Are you a visual thinker with a lot on your mind? Try mind mapping to get all your thoughts out of your head and onto a screen where you can connect, rearrange, and elaborate.
Systems Thinking Unites Transit Systems
I live in the greater San Francisco Bay Area, where we have 27 transit agencies and yet the 8th worst traffic in the US. What gives?
Getting Into Social Debt–And Getting Out
In Silicon Valley, companies discuss and worry about their “technical debt.” That’s the friction caused by the accumulation of bad design choices, expedient compromises, avoided decisions, and postponed work.
Our Brains Are Wired To Be Social
When I say in this blog that we are social creatures, I’m being quite literal. Our brains are physically wired to be social. Each one of us has an interpersonal neurobiology that responds to the world around us.
Designing Bright Spot Solutions For Reducing Teen Drug Use
Iceland used to have the worst teenagers in Europe: smoking, drinking, getting high, staying out late. What’s a country to do?
Use Focus Groups for Social Goods
Government isn’t business, but we all wish the public sector did a better job at designing, pricing, and delivering the social goods we rely on and expect. Maybe we should have citizen focus groups to give feedback on our social goods.
We have elections all over the place: within companies, nonprofits, homeowner’s associations, kid’s sports league. Civic elections are a social good. As with all social goods, marketing principles apply to elections.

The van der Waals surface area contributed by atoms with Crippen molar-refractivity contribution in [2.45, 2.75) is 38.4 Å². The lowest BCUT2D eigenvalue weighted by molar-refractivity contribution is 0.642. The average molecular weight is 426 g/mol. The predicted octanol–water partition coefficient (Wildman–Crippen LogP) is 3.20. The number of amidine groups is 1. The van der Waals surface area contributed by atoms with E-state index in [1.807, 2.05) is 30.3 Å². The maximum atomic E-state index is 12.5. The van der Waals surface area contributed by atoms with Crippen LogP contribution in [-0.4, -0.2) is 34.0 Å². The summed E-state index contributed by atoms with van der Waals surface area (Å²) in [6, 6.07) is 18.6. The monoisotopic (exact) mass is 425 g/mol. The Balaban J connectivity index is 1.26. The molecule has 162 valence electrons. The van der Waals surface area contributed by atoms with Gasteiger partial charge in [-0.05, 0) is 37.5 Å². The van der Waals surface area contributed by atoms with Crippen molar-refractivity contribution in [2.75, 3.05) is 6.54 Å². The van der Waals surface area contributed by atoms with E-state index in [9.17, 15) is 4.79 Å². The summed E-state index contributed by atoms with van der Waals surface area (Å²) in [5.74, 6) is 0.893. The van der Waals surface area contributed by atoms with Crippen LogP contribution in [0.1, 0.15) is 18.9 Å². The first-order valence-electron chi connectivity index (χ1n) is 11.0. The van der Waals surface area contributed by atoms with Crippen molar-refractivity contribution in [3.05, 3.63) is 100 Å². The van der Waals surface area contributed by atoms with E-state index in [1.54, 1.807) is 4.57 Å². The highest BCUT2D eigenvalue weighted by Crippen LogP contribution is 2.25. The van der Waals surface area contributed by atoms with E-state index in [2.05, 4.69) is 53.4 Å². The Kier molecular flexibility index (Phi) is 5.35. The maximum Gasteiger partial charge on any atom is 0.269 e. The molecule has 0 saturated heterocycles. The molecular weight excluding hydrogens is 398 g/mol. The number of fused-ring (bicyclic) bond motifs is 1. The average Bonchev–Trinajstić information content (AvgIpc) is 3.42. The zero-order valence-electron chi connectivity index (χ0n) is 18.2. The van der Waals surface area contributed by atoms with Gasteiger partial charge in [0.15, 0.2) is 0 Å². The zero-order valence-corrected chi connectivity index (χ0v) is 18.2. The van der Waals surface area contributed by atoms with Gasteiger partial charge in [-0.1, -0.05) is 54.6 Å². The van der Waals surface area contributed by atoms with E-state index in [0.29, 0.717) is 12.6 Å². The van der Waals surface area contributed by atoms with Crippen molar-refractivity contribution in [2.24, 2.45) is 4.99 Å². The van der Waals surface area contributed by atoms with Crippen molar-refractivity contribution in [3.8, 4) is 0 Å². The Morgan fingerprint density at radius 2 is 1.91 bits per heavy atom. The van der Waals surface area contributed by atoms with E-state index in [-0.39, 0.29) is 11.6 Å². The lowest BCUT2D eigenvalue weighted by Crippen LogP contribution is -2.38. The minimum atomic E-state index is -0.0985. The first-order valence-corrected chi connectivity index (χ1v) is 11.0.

Designing Immigration Solutions
In the United States, there’s an immigration problem. People are coming to our borders seeking refuge from war, terrorism, gang violence, and climate change. Many more people come than our current immigration system will accommodate. Instead of debating the partisan politics of this issue, let’s look at how a marketing mindset guides us in designing...Continue reading
Designing Healthy Communities Where Low-Income Populations Live Longer
Research by Raj Chetty of Stanford University shows that designing healthy communities can increase life expectancy, especially for low-income populations. What features can you design into healthy communities for people earning incomes in the bottom quartile?
Three Approaches to Neighborhood Design
More and more of us live in cities, which essentially means we live in neighborhoods. A neighborhood may seem either something that’s always been or something that happened spontaneously. In reality, there’s a spectrum of approaches to neighborhood design, from the “organic” to the highly planned.